Lady Anne Clifford (1590−1676) was a remarkable and indomitable woman. As the only surviving child of George Clifford, she was expected to inherit her father’s estates on his death in 1605, but he bequeathed them to her uncle instead. For the next 40 years Lady Anne worked hard to regain her inheritance, eventually succeeding at the age of 53. She spent the rest of her life restoring the largely ruinous Clifford castles and churches to their former glory.
Lady Anne, a hereditary High Sheriff of Westmorland, married twice gaining the titles of Countess Dowager of Dorset and of Pembroke, but she is better known today as Lady Anne Clifford – the last of a long line of Lancastrians stretching back to the 13th century.
One of her castles is at Brougham, about 2 miles south of Penrith, by the site of the Roman fort of Brocavum. It was built around an earlier 13th century keep by Robert de Vieuxpont. By the end of the century the castle had passed by marriage to the Clifford family.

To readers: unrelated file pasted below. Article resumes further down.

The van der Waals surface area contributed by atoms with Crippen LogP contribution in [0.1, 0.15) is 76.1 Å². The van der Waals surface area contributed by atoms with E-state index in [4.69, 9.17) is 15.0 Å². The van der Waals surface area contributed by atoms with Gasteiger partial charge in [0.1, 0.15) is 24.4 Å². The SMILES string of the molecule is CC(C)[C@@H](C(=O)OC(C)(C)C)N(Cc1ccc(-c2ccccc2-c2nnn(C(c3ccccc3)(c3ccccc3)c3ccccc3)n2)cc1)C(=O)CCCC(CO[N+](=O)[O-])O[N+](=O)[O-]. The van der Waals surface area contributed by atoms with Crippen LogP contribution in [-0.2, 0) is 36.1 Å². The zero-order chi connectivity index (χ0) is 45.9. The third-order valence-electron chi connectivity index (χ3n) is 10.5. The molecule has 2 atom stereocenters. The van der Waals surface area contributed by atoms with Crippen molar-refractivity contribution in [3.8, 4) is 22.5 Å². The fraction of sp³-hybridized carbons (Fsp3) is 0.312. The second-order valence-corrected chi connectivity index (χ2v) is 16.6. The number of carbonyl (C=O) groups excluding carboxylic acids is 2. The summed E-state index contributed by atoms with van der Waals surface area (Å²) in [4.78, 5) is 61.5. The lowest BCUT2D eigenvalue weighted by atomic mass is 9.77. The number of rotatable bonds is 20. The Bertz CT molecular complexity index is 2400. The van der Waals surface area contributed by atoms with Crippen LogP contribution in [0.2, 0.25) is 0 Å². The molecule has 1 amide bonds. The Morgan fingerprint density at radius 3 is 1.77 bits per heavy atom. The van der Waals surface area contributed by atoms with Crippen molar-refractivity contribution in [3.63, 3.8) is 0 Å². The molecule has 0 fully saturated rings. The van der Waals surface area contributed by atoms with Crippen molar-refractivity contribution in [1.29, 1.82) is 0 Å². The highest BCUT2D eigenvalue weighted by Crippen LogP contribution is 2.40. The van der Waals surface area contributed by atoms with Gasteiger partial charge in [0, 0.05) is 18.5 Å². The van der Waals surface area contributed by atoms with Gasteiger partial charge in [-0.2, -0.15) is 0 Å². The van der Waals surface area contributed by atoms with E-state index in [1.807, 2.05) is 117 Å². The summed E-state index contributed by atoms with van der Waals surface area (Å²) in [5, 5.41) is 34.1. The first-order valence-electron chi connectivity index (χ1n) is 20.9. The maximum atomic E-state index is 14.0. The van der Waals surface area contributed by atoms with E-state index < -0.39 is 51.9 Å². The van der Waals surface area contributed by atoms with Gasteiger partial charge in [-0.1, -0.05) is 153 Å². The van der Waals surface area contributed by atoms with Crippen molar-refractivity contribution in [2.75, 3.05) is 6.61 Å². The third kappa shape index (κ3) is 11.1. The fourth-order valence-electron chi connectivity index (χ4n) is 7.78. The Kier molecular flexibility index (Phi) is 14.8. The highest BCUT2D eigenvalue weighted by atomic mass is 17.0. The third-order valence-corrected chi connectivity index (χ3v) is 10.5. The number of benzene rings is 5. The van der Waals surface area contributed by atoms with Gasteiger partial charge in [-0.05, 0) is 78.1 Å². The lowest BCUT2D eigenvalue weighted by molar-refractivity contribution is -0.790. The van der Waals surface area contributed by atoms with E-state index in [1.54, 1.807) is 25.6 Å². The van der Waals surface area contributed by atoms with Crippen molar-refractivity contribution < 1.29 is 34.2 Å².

During the 15th century, Brougham Castle played an important role in the War of the Roses, with the Lancastrian Cliffords and Yorkist Nevilles competing for dominance in the Penrith area. By the time of the Civil War (1642−1651), the castle was described by Lady Anne as ‘verie ruinous’, but was restored into a comfortable residence.
Lady Anne Clifford also restored her other castles at Appleby, Brough, Pendragon and Skipton, as well as rebuilding a number of churches including St Ninian’s and St Wilfred’s (both at Brougham) and restoring St Lawrence’s Church in Appleby where she is buried.
On her death in 1676, Brougham Castle passed to her grandson, the 6th Earl of Thanet. He preferred to live at Appleby Castle and so dismantled Brougham Castle, selling off its fixtures and fittings including the lead roof. As a result the castle fell into ruin over the next 200 years until it was rescued by the Ministry of Works in 1928. The castle is now in the care of English Heritage.
The Countess Pillar, situated east of Brougham Castle on the south side of the A66, was erected by Lady Anne around 1654 to commemorate her last parting from her dearly-loved mother on this spot on 2 April 1616. Lady Anne also made provision for the distribution of money every year to the poor of the parish – a ceremony that still takes place at the Countess Pillar on 2 April every year.